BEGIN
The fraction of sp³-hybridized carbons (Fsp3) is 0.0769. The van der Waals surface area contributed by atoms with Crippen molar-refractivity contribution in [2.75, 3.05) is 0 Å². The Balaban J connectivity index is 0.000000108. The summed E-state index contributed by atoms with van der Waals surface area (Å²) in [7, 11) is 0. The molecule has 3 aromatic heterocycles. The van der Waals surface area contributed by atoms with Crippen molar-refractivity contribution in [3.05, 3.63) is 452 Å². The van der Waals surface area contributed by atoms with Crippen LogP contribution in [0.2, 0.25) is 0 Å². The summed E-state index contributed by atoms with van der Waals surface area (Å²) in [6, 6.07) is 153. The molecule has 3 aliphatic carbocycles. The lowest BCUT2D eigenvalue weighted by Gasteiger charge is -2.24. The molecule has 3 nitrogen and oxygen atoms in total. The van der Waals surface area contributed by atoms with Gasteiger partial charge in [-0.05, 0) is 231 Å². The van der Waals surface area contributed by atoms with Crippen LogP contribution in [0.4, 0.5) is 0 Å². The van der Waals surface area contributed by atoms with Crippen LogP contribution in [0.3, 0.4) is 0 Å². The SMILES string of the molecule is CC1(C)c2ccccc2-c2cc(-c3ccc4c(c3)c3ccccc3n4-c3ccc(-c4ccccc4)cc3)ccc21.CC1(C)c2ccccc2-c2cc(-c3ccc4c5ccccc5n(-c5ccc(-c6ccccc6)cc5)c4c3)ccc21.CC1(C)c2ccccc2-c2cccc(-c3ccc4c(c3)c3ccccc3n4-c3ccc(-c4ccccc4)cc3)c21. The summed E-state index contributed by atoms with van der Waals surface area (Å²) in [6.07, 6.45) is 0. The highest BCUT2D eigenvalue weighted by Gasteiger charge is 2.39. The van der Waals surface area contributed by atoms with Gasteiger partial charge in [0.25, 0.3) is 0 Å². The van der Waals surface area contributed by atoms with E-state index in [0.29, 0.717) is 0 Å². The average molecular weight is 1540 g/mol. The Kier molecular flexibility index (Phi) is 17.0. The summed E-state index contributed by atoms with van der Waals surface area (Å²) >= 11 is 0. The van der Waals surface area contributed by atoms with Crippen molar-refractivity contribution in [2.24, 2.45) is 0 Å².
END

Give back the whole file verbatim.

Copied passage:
The fraction of sp³-hybridized carbons (Fsp3) is 0.0769. The van der Waals surface area contributed by atoms with Crippen molar-refractivity contribution in [2.75, 3.05) is 0 Å². The Balaban J connectivity index is 0.000000108. The summed E-state index contributed by atoms with van der Waals surface area (Å²) in [7, 11) is 0. The molecule has 3 aromatic heterocycles. The van der Waals surface area contributed by atoms with Crippen molar-refractivity contribution in [3.05, 3.63) is 452 Å². The van der Waals surface area contributed by atoms with Crippen LogP contribution in [0.2, 0.25) is 0 Å². The summed E-state index contributed by atoms with van der Waals surface area (Å²) in [6, 6.07) is 153. The molecule has 3 aliphatic carbocycles. The lowest BCUT2D eigenvalue weighted by Gasteiger charge is -2.24. The molecule has 3 nitrogen and oxygen atoms in total. The van der Waals surface area contributed by atoms with Gasteiger partial charge in [-0.05, 0) is 231 Å². The van der Waals surface area contributed by atoms with Crippen LogP contribution in [0.4, 0.5) is 0 Å². The van der Waals surface area contributed by atoms with Crippen LogP contribution in [0.3, 0.4) is 0 Å². The SMILES string of the molecule is CC1(C)c2ccccc2-c2cc(-c3ccc4c(c3)c3ccccc3n4-c3ccc(-c4ccccc4)cc3)ccc21.CC1(C)c2ccccc2-c2cc(-c3ccc4c5ccccc5n(-c5ccc(-c6ccccc6)cc5)c4c3)ccc21.CC1(C)c2ccccc2-c2cccc(-c3ccc4c(c3)c3ccccc3n4-c3ccc(-c4ccccc4)cc3)c21. The summed E-state index contributed by atoms with van der Waals surface area (Å²) in [6.07, 6.45) is 0. The highest BCUT2D eigenvalue weighted by Gasteiger charge is 2.39. The van der Waals surface area contributed by atoms with Gasteiger partial charge in [0.25, 0.3) is 0 Å². The van der Waals surface area contributed by atoms with E-state index in [0.29, 0.717) is 0 Å². The average molecular weight is 1540 g/mol. The Kier molecular flexibility index (Phi) is 17.0. The summed E-state index contributed by atoms with van der Waals surface area (Å²) >= 11 is 0. The van der Waals surface area contributed by atoms with Crippen molar-refractivity contribution in [2.24, 2.45) is 0 Å².